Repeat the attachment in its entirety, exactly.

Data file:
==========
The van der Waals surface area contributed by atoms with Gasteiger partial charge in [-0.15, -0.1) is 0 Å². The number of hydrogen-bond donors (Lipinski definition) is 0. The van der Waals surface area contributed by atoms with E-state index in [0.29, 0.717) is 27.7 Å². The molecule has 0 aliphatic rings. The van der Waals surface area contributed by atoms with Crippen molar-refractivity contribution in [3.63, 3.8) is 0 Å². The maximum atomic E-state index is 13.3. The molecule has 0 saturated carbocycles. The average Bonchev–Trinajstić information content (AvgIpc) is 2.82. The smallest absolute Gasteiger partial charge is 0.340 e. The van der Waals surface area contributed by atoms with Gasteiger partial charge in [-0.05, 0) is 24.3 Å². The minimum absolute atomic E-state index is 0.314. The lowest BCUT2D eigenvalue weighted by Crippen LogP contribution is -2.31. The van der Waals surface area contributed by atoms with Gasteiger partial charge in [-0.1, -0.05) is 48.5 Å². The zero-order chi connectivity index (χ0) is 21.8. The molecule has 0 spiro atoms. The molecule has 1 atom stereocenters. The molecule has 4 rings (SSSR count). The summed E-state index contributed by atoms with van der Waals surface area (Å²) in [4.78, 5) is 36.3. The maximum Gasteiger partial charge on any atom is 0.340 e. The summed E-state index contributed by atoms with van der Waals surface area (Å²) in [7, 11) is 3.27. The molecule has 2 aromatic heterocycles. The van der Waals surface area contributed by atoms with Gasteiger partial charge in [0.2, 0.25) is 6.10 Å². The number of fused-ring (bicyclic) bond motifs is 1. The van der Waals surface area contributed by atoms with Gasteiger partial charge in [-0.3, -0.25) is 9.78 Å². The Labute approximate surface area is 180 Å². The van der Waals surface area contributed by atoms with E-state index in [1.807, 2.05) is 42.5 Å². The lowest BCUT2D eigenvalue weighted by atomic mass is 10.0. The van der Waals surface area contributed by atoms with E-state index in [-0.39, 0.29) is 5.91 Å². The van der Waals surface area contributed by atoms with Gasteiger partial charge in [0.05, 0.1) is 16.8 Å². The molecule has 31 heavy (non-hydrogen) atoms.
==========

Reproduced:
The van der Waals surface area contributed by atoms with Gasteiger partial charge in [-0.15, -0.1) is 0 Å². The number of hydrogen-bond donors (Lipinski definition) is 0. The van der Waals surface area contributed by atoms with E-state index in [0.29, 0.717) is 27.7 Å². The molecule has 0 aliphatic rings. The van der Waals surface area contributed by atoms with Crippen molar-refractivity contribution in [3.63, 3.8) is 0 Å². The maximum atomic E-state index is 13.3. The molecule has 0 saturated carbocycles. The average Bonchev–Trinajstić information content (AvgIpc) is 2.82. The smallest absolute Gasteiger partial charge is 0.340 e. The van der Waals surface area contributed by atoms with Gasteiger partial charge in [-0.05, 0) is 24.3 Å². The minimum absolute atomic E-state index is 0.314. The lowest BCUT2D eigenvalue weighted by Crippen LogP contribution is -2.31. The van der Waals surface area contributed by atoms with Gasteiger partial charge in [-0.1, -0.05) is 48.5 Å². The zero-order chi connectivity index (χ0) is 21.8. The molecule has 0 spiro atoms. The molecule has 1 atom stereocenters. The molecule has 4 rings (SSSR count). The summed E-state index contributed by atoms with van der Waals surface area (Å²) in [4.78, 5) is 36.3. The maximum Gasteiger partial charge on any atom is 0.340 e. The summed E-state index contributed by atoms with van der Waals surface area (Å²) in [7, 11) is 3.27. The molecule has 2 aromatic heterocycles. The van der Waals surface area contributed by atoms with Gasteiger partial charge in [0.2, 0.25) is 6.10 Å². The number of fused-ring (bicyclic) bond motifs is 1. The van der Waals surface area contributed by atoms with Gasteiger partial charge in [-0.3, -0.25) is 9.78 Å². The Labute approximate surface area is 180 Å². The van der Waals surface area contributed by atoms with E-state index in [1.807, 2.05) is 42.5 Å². The lowest BCUT2D eigenvalue weighted by atomic mass is 10.0. The van der Waals surface area contributed by atoms with E-state index in [-0.39, 0.29) is 5.91 Å². The van der Waals surface area contributed by atoms with Gasteiger partial charge in [0.05, 0.1) is 16.8 Å². The molecule has 31 heavy (non-hydrogen) atoms.